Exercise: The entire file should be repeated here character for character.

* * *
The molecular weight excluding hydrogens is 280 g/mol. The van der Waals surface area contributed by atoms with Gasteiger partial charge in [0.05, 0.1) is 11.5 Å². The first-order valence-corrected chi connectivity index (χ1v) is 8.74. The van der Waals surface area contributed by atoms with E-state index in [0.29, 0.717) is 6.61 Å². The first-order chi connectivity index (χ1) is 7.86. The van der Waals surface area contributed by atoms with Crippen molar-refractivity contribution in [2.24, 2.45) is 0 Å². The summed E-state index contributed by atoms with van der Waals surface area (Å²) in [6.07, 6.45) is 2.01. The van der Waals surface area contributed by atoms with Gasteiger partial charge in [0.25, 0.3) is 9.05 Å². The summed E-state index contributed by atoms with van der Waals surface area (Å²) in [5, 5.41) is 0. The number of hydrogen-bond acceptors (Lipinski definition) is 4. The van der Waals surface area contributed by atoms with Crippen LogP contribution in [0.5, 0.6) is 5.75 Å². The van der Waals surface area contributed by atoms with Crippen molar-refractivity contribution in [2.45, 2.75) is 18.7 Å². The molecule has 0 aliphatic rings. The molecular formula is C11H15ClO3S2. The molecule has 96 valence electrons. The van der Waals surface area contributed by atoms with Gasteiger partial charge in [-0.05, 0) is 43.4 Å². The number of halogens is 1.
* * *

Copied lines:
The molecular weight excluding hydrogens is 280 g/mol. The van der Waals surface area contributed by atoms with Gasteiger partial charge in [0.05, 0.1) is 11.5 Å². The first-order valence-corrected chi connectivity index (χ1v) is 8.74. The van der Waals surface area contributed by atoms with E-state index in [0.29, 0.717) is 6.61 Å². The first-order chi connectivity index (χ1) is 7.86. The van der Waals surface area contributed by atoms with Crippen molar-refractivity contribution in [2.24, 2.45) is 0 Å². The summed E-state index contributed by atoms with van der Waals surface area (Å²) in [6.07, 6.45) is 2.01. The van der Waals surface area contributed by atoms with Gasteiger partial charge in [0.25, 0.3) is 9.05 Å². The summed E-state index contributed by atoms with van der Waals surface area (Å²) in [5, 5.41) is 0. The number of hydrogen-bond acceptors (Lipinski definition) is 4. The van der Waals surface area contributed by atoms with Crippen LogP contribution in [0.5, 0.6) is 5.75 Å². The van der Waals surface area contributed by atoms with Crippen molar-refractivity contribution in [2.45, 2.75) is 18.7 Å². The molecule has 0 aliphatic rings. The molecular formula is C11H15ClO3S2. The molecule has 96 valence electrons. The van der Waals surface area contributed by atoms with Gasteiger partial charge in [-0.05, 0) is 43.4 Å². The number of halogens is 1.